The ABCs on TUED South’s Upcoming Regional Policy Meeting in Colombia
April 9, 2024
|        BULLETIN #

The ABCs on TUED South’s Upcoming Regional Policy Meeting in Colombia


Next month, between May 7-9, TUED South will convene a Latin America & Caribbean TUED South Regional Policy Meeting on energy transition. More than 60 participants from 20 unions will gather in Bogotá, Colombia, to strategise around a Public Pathway alternative to the current “privatise to decarbonize” policy promoted by the rich countries and multinational corporations. . 

The meeting in Bogotá will take place at a time when progressive governments and trade unions are finding ways to work together on overcoming challenges to a just energy transition in the region.

TUED South: The First Eighteen Months 

Since its launch in 2022, TUED South has operated on two scales: regionally and globally.

By the end of 2024, TUED South will have held two Inter-regional TUED South meetings and three Regional Policy meetings (sub-Saharan Africa, Latin America and the Caribbean, Asia-Pacific). The two types of meeting have distinct characteristics and objectives: 

Inter-regional TUED South meetings aim to coordinate between trade unions across regions, identify challenges at a Global South scale, exchange analysis of trends, and discuss the next steps for the TUED South platform. The next inter-regional meeting will take place in Buenos Aires in mid-November 2024.

Regional Policy Meetings aim to identify the leading challenges and opportunities for the Public Pathway in a given region, grounding this analysis on a regional assessment of the current energy landscape in the region. As the name suggests, the Regional Policy Meetings focus on the development of common policy programs, combining analysis from trade unions, researchers, and governmental and social movement allies. 

General objectives for the Latin America and Caribbean Regional Policy meeting in Bogotá include:

  1. Prepare for the Buenos Aires meeting in November 2024 and ensure the Latin American contingent can help deepen the discussion on the Public Pathway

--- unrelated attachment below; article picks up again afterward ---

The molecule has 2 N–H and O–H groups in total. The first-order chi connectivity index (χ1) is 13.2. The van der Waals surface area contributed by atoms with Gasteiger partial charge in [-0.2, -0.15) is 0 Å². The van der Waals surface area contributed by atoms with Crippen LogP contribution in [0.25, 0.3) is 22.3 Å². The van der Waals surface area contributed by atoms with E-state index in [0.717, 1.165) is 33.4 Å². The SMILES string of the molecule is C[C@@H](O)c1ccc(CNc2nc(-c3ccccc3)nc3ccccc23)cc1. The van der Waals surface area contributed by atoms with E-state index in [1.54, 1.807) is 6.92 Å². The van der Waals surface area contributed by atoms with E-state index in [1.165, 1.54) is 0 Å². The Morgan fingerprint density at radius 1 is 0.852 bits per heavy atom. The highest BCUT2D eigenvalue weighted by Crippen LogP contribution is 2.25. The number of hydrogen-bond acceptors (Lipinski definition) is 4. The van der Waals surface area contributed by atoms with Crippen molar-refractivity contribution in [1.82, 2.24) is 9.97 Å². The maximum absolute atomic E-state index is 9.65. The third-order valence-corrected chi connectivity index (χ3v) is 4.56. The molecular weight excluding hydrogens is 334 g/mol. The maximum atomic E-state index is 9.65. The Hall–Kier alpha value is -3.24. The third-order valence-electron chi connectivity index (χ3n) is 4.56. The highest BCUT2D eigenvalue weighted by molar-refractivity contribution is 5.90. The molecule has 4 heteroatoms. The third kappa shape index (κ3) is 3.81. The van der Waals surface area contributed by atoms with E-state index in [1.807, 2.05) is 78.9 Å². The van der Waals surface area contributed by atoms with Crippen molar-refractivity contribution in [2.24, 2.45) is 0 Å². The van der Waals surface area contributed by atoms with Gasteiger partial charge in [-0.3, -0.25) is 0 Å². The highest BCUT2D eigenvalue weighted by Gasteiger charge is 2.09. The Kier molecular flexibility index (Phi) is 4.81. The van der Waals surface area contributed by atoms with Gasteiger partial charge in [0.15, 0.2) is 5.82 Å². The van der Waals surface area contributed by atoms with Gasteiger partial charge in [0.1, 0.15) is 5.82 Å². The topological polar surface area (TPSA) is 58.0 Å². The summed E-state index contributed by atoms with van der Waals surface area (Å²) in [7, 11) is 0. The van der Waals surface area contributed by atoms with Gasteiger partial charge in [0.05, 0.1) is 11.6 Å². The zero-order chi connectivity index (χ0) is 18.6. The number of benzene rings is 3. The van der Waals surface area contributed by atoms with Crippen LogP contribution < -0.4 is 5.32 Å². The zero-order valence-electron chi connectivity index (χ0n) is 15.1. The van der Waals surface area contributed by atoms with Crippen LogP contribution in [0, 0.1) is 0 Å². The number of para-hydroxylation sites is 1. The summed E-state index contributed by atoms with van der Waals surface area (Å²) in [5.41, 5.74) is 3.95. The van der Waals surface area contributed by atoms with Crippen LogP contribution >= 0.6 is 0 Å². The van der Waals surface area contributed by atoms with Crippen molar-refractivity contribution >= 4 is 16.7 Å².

2. Develop a collective analysis shared by trade unions and allied researchers on the lessons of the four general periods between the 1960s and 2020s on regional development and energy policies 
  3. Analyse the current moment and identify opportunities for pushing forward the Public Pathway in Latin America
  4. Map, in concrete terms, the future energy plans and strategies of the different countries represented in the meeting to provide a good basis for strategic regional discussions in Buenos Aires. 
  5. Introduce the idea of a regional research collective for the Public Pathway in Latin America to encourage the regular exchange of research findings and develop complementary analysis  
  6. Introduce and exchange research methodology and tools on global energy trends (one session will be a research workshop) 
  7. Address the limits of the TUED South Framework Document, as they pertain to Latin America and the Caribbean region. See: Part Two, starting with From Here to There: Public Pathway as a Theory of Transition (pages 107 to 116) 
  8. Incorporate data and perspectives on Latin America and the Caribbean and begin to develop “TUED South Latin America & Caribbean Position Paper” for the Buenos Aires meeting 


TUED unions in Latin America have identified the region’s commodity export dependence as one of the main challenges to regional development and the development of a Public Pathway. This dependence (which varies by country) poses several questions: 

  • In broad terms, what could a regionally-coordinated industrial policy that supports economic and governance sovereignty look like in 2024? And what is its role within the construction of a public pathway? 
  • How does the Latin American trade union movement promote the establishment of Public-Public agreements in the energy sector and its key supply chains? 
  • What is our approach to reclaiming and restoring the utility companies that were privatised and/or corporatised during the neoliberal period? 
  • How do we leverage the current political moment of several progressive presidents in office? 
  • What international-scale political demands carried by progressive sectors could potentially align with the objectives of the public pathway? (e.g. financing a public pathway through fiscal justice, SDR demands, sovereign debt restructuring, etc.)
  • Who are the social strategic actors in the Public Pathway to the energy transition?

Allied representatives from the Petro administration, namely from the Ministry of Mining and Energy, will participate at the LAC Regional Policy meeting to share reflections on the administration’s agenda, challenges, and opportunities. We hope the meeting will also serve to argue for a “Reclaim and Restore approach” in the Petro administration’s energy transition work.